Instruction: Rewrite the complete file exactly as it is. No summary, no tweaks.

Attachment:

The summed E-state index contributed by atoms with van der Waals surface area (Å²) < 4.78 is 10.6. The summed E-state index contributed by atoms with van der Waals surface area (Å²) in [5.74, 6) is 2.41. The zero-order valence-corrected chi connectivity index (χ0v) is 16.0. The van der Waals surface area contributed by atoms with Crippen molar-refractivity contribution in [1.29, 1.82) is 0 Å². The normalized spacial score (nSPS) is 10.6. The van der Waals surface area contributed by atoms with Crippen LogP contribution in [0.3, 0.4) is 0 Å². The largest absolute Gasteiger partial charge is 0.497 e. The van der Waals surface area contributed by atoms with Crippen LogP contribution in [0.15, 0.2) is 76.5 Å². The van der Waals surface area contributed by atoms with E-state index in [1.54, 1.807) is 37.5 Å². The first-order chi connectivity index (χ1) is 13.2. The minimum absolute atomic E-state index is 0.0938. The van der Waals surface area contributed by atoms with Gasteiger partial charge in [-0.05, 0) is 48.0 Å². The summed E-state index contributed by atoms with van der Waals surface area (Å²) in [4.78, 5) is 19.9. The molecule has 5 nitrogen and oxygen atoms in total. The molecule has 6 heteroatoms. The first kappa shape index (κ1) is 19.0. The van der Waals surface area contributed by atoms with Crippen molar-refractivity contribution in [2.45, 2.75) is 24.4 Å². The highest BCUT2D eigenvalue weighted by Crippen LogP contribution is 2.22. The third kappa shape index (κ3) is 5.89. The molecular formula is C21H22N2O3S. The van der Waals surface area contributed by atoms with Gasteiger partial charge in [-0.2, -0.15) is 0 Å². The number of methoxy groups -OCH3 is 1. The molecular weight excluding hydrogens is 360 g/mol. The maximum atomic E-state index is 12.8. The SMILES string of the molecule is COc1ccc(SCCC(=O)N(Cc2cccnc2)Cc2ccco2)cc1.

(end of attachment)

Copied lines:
The summed E-state index contributed by atoms with van der Waals surface area (Å²) < 4.78 is 10.6. The summed E-state index contributed by atoms with van der Waals surface area (Å²) in [5.74, 6) is 2.41. The zero-order valence-corrected chi connectivity index (χ0v) is 16.0. The van der Waals surface area contributed by atoms with Crippen molar-refractivity contribution in [1.29, 1.82) is 0 Å². The normalized spacial score (nSPS) is 10.6. The van der Waals surface area contributed by atoms with Crippen LogP contribution in [0.3, 0.4) is 0 Å². The largest absolute Gasteiger partial charge is 0.497 e. The van der Waals surface area contributed by atoms with Crippen LogP contribution in [0.15, 0.2) is 76.5 Å². The van der Waals surface area contributed by atoms with E-state index in [1.54, 1.807) is 37.5 Å². The first-order chi connectivity index (χ1) is 13.2. The minimum absolute atomic E-state index is 0.0938. The van der Waals surface area contributed by atoms with Gasteiger partial charge in [-0.05, 0) is 48.0 Å². The summed E-state index contributed by atoms with van der Waals surface area (Å²) in [4.78, 5) is 19.9. The molecule has 5 nitrogen and oxygen atoms in total. The molecule has 6 heteroatoms. The first kappa shape index (κ1) is 19.0. The van der Waals surface area contributed by atoms with Crippen molar-refractivity contribution in [2.45, 2.75) is 24.4 Å². The highest BCUT2D eigenvalue weighted by Crippen LogP contribution is 2.22. The third kappa shape index (κ3) is 5.89. The molecular formula is C21H22N2O3S. The van der Waals surface area contributed by atoms with Gasteiger partial charge in [-0.2, -0.15) is 0 Å². The number of methoxy groups -OCH3 is 1. The molecular weight excluding hydrogens is 360 g/mol. The maximum atomic E-state index is 12.8. The SMILES string of the molecule is COc1ccc(SCCC(=O)N(Cc2cccnc2)Cc2ccco2)cc1.